12 May

The purpose of 415 ILCS 5/22.55, Household Waste Drop-off Points, is to improve the collection of waste from households by diverting certain wastes from the general household waste stream. The act provides for collection centers that can be located at commercial establishments, as well as allowing for the collection of waste in one-day collection events. Both types of collection are discussed in this post.

The first major section of the act allows retail establishments to collect certain types of household wastes from their customers. A household waste drop-off point is defined as “the portion of a site or facility used solely for the receipt and temporary storage of household waste.” 415 ILCS 5/22.55(b). A drop-off point is limited to accepting “pharmaceutical products, personal care products, batteries other than lead-acid batteries, paints automotive fluids, compact fluorescent lightbulbs, mercury thermometers, and mercury thermostats.” 415 ILCS 5/22.55(c)(1). However, the types of waste collected must be the same as those sold, distributed or dispensed by the facility. 415 ILCS 5/22.55(c)(2). By way of example, (more…)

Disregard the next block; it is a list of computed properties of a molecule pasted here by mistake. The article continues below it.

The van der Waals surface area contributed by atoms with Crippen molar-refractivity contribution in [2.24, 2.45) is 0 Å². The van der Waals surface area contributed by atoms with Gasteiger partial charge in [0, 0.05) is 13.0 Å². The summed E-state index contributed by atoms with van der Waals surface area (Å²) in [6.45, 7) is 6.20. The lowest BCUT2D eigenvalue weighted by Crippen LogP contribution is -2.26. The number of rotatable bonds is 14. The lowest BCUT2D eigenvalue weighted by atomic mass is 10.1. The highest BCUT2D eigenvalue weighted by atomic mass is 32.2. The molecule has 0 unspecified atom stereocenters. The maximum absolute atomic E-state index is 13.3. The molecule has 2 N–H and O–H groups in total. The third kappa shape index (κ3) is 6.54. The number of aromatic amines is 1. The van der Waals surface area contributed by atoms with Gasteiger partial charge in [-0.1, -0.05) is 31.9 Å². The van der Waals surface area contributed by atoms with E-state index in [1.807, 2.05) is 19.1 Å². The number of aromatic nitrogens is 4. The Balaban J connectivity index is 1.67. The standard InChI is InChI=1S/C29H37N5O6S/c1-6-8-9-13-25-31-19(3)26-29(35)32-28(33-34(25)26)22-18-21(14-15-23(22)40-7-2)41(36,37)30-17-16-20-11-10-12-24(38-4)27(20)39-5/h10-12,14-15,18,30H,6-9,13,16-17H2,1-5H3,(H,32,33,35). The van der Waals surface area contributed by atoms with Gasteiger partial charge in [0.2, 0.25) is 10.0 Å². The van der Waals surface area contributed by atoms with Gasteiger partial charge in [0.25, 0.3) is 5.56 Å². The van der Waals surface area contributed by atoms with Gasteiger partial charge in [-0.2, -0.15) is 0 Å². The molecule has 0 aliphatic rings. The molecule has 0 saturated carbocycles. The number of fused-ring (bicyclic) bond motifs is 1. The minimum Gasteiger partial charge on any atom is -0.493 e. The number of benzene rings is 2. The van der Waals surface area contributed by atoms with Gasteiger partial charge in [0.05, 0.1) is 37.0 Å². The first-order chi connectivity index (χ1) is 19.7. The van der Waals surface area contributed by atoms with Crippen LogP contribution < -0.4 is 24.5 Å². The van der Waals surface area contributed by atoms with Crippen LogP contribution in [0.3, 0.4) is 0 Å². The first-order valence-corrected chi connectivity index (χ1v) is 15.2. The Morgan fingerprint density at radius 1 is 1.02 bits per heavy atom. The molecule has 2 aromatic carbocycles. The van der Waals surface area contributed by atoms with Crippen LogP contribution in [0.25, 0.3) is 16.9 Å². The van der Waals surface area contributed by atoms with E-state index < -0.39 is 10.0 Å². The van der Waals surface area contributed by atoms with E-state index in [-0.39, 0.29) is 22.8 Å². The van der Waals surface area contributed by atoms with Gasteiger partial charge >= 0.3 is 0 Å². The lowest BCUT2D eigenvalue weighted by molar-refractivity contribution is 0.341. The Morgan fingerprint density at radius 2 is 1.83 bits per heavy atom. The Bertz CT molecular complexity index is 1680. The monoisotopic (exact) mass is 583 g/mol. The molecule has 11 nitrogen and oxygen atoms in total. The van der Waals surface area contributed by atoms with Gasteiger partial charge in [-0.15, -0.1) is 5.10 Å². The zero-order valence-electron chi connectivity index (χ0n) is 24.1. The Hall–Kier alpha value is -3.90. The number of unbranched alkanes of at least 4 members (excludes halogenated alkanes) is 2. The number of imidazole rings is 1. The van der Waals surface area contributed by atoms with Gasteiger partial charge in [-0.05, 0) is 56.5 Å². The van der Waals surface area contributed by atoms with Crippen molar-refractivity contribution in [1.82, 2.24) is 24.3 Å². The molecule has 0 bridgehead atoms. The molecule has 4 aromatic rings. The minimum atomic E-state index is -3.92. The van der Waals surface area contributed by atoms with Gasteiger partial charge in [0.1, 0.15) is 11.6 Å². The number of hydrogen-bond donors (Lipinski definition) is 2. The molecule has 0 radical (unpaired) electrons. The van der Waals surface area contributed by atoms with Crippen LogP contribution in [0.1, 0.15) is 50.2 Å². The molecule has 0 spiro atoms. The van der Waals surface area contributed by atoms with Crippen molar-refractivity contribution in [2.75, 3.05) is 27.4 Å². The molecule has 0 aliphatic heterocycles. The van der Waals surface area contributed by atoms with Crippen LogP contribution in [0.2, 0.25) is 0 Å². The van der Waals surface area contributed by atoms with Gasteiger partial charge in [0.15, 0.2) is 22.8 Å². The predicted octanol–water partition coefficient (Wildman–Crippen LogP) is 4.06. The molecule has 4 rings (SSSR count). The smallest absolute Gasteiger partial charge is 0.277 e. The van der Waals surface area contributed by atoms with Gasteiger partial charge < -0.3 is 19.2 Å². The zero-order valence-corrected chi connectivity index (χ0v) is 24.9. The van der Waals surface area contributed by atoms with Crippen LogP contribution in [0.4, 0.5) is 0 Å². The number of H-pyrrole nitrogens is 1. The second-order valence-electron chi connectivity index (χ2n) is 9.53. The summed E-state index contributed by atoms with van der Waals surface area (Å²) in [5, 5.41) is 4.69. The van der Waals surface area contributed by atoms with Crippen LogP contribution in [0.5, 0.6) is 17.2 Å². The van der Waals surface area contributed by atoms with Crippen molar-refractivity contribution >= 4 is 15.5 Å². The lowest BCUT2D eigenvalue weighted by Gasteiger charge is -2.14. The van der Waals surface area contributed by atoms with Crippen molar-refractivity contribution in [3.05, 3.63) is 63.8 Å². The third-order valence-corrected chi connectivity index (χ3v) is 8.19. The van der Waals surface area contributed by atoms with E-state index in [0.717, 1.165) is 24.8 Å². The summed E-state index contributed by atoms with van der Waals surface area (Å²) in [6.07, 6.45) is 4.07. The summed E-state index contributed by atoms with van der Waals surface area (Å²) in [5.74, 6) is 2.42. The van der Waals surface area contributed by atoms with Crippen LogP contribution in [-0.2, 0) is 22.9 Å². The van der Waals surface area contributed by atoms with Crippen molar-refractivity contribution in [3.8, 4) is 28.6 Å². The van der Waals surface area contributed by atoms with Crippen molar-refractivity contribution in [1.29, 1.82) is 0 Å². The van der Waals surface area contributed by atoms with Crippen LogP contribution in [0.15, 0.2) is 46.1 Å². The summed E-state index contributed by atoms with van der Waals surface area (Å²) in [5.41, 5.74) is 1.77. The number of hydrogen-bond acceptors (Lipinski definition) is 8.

The Illinois Safe Pharmaceutical Disposal Act

11 May

On August 4, 2009, Illinois Governor Pat Quinn signed the Illinois Safe Pharmaceutical Disposal Act (the Act). The Act became effective on January 1, 2010 and is codified at 21 ILCS 150/ et seq. The act prohibits any healthcare institution from disposing of any unused medication into the public wastewater collection system or sewage system. 210 ILCS 150/10(a). All medical facilities are required to update their protocols for the disposal of unused medication. 210 ILCS 150/15.

Under the Act, “unused medications” is defined as “any unopened, expired, or excess medication that has been dispensed for patient or resident care and that is in a solid form.” 210 ILCS 150/10. These medications can be pills, tablets, capsules, and caplets. Id. Medication that is in fluid form, such as intravenous fluids, syringes or transdermal patches are not covered by the ban. Id. (more…)